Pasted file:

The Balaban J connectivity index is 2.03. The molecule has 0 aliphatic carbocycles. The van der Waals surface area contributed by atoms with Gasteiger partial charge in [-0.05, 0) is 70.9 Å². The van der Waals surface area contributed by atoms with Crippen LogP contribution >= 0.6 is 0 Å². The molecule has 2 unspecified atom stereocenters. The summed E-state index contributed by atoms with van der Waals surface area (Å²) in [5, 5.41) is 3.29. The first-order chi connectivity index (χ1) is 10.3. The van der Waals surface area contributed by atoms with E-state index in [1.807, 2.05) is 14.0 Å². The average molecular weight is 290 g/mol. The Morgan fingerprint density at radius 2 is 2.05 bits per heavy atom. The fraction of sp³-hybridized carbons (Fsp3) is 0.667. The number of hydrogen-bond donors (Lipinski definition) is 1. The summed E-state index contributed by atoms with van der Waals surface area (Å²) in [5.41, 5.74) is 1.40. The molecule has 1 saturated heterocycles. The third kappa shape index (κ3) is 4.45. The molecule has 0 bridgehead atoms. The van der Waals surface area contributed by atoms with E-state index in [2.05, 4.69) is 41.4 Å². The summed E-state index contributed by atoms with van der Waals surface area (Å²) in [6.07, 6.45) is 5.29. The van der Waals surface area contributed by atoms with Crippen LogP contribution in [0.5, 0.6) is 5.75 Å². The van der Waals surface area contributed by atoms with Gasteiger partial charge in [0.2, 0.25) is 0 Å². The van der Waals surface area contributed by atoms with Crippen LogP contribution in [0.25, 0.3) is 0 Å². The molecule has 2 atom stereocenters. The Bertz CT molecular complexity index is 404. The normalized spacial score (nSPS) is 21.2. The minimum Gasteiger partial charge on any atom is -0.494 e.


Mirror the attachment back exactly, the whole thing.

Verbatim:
The Balaban J connectivity index is 2.03. The molecule has 0 aliphatic carbocycles. The van der Waals surface area contributed by atoms with Gasteiger partial charge in [-0.05, 0) is 70.9 Å². The van der Waals surface area contributed by atoms with Crippen LogP contribution >= 0.6 is 0 Å². The molecule has 2 unspecified atom stereocenters. The summed E-state index contributed by atoms with van der Waals surface area (Å²) in [5, 5.41) is 3.29. The first-order chi connectivity index (χ1) is 10.3. The van der Waals surface area contributed by atoms with E-state index in [1.807, 2.05) is 14.0 Å². The average molecular weight is 290 g/mol. The Morgan fingerprint density at radius 2 is 2.05 bits per heavy atom. The fraction of sp³-hybridized carbons (Fsp3) is 0.667. The number of hydrogen-bond donors (Lipinski definition) is 1. The summed E-state index contributed by atoms with van der Waals surface area (Å²) in [5.41, 5.74) is 1.40. The molecule has 1 saturated heterocycles. The third kappa shape index (κ3) is 4.45. The molecule has 0 bridgehead atoms. The van der Waals surface area contributed by atoms with E-state index in [2.05, 4.69) is 41.4 Å². The summed E-state index contributed by atoms with van der Waals surface area (Å²) in [6.07, 6.45) is 5.29. The van der Waals surface area contributed by atoms with Crippen LogP contribution in [0.5, 0.6) is 5.75 Å². The van der Waals surface area contributed by atoms with Gasteiger partial charge in [0.2, 0.25) is 0 Å². The van der Waals surface area contributed by atoms with Crippen LogP contribution in [0.25, 0.3) is 0 Å². The molecule has 2 atom stereocenters. The Bertz CT molecular complexity index is 404. The normalized spacial score (nSPS) is 21.2. The minimum Gasteiger partial charge on any atom is -0.494 e.